A key ally in Mayor Ron Nirenberg’s successful bid to win voter approval of his $154 million job training program warned Thursday that plans to hire 63 new city employees to run it would be a huge waste of money and create a “bloated bureaucracy.”

Under a proposal laid out this week, the city essentially would create a new agency to run the program. Its employees would enroll participants in job training and college degree programs and help make sure they don’t drop out. The city plans to mount a nationwide search for an executive director.

“That’s one heck of a bloated bureaucracy from the get-go,” said Sonia Rodriguez, a COPS/Metro leader who worked on Nirenberg’s Ready to Work campaign.

The city’s ideas drew fire from Rodriguez and others at COPS/Metro — a local grassroots advocacy group that actively promoted Nirenberg’s plan to use sales tax dollars over the next four years to prepare San Antonio workers for higher-paying jobs. The organization founded Project Quest, a workforce development program, more than 25 years ago.

COPS/Metro officials knew the city would have to create some apparatus to run the program, they said during an Express-News editorial board meeting Thursday — but not one as large as what the city is putting forward.

San Antonio already has organizations with experience in providing workforce development and “wraparound services” such as academic remediation, child care services and job placement, COPS/Metro leaders said. Therefore, there’s no need to build a brand new organization or look outside of the city for expertise.

“We’re saying that the city has resources available without going out to hire someone from the outside,” said Sister Jane Ann Slater, another COPS/Metro leader.

Instead, COPS/Metro officials said, the city should work with Alamo Colleges, Project Quest and existing organizations to bolster workforce development efforts. They have the skills to bring in applicants, educate and train them but need help in getting the graduates into jobs.

The city could provide funding, for example, for additional counselors at Alamo Colleges to help with job placement.

“They know nothing about these services,” Rodriguez said. “They don’t have the infrastructure to carry it out.”

City officials were adamant that their proposed approach is the right fit.

Alex Lopez, head of the city’s economic development department, defended the idea as “a lean and efficient model to implement a program with an approximate $40 million annual budget that will serve up to 10,000 residents per year.”

San Antonio may have plenty of organizations with “substantial experience providing workforce development support for our residents,” Lopez said. However, “the scale of the Ready to Work initiative is unprecedented,” she said.

Two-thirds of the 63 new employees would handle “wraparound services” such as academic remediation, child care services and job placement, primarily for the neediest participants. The idea behind that approach is to make sure the city is targeting and taking care of those who are most in need of training, officials have said.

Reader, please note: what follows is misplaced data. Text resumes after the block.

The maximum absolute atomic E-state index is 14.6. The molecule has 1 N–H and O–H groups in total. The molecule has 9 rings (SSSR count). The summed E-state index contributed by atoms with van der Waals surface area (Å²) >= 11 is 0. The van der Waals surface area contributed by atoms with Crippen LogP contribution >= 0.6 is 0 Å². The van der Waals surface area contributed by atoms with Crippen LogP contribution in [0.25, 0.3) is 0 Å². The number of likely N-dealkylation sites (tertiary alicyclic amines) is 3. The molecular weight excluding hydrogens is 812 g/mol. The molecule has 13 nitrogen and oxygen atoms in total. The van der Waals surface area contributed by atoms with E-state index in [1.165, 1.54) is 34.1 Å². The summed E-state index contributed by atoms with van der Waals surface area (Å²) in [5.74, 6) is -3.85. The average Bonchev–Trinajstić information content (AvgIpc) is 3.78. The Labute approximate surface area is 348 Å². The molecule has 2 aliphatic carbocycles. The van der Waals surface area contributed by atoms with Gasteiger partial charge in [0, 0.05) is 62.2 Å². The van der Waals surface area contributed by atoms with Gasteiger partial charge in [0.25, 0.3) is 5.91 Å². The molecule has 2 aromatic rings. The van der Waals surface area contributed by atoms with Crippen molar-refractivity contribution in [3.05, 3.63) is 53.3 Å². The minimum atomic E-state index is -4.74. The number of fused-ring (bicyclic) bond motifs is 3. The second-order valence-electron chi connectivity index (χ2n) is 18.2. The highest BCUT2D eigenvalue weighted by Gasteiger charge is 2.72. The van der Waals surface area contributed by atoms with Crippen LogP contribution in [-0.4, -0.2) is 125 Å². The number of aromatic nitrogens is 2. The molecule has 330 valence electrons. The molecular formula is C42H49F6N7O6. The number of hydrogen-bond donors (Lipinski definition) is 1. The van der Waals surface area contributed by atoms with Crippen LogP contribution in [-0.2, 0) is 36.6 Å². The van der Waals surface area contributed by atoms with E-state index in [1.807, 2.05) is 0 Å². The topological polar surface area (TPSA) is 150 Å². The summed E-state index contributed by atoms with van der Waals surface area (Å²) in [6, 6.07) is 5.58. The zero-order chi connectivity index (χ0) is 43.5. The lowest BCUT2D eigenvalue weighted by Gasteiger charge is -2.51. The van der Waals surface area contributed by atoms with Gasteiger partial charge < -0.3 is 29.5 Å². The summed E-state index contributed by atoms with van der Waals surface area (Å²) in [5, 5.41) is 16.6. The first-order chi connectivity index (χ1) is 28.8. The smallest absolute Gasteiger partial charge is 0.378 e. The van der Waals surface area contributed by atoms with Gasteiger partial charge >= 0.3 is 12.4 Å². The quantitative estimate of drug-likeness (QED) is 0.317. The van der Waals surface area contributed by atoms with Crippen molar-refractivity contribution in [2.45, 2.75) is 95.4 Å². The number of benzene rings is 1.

The city would contract with nonprofits to provide services for those whose needs aren’t as acute — which would account for more than 80 percent of the program’s wraparound services, Lopez said.

Lopez also noted that local workforce development leaders can apply for the director position.

Nirenberg demurred on COPS/Metro’s concerns, chalking it up as part of the implementation process.

“This is the right time for residents and organizations to provide feedback on the administration of SA Ready to Work, and we value COPS/Metro’s input as we work toward the program’s summer 2021 implementation,” Nirenberg said. “I look forward to the ensuing conversations and the installation of a framework that is certain to help tens of thousands of San Antonio residents find well-paid, stable careers.”

COPS/Metro was a key player in pushing the workforce proposal. Earlier this year, the organization prompted the City Council to pump $75 million into workforce development as part of a $191 million stimulus package.

Later, the organization threw their weight behind the ballot measure — which called for using $154 million in funds raised by a 1/8-cent sales tax to pay to enroll 40,000 San Antonio residents in training and degree programs for the purpose of putting them in higher-wage jobs. For example, COPS/Metro targeted “low propensity” voters — typically younger, newly registered or infrequent voters — in 25 voting precincts to turn out for the measure.

The organization’s leaders say their efforts delivered more than 50,000 votes for the workforce measure. Ultimately, the sales tax plan passed by more than a 3-to-1 margin — or a margin of more than 270,000 votes.

“At the end of the day, we didn’t bust our buns bringing in over 50,000 voters who don’t usually vote on this kind of an issue to support it if we had thought in the slightest that they were going to use this money to build a bureaucracy, to build a system that doesn’t start with the participant in mind but starts with the governments in mind,” Rodriguez said. “That’s never what we had intended.”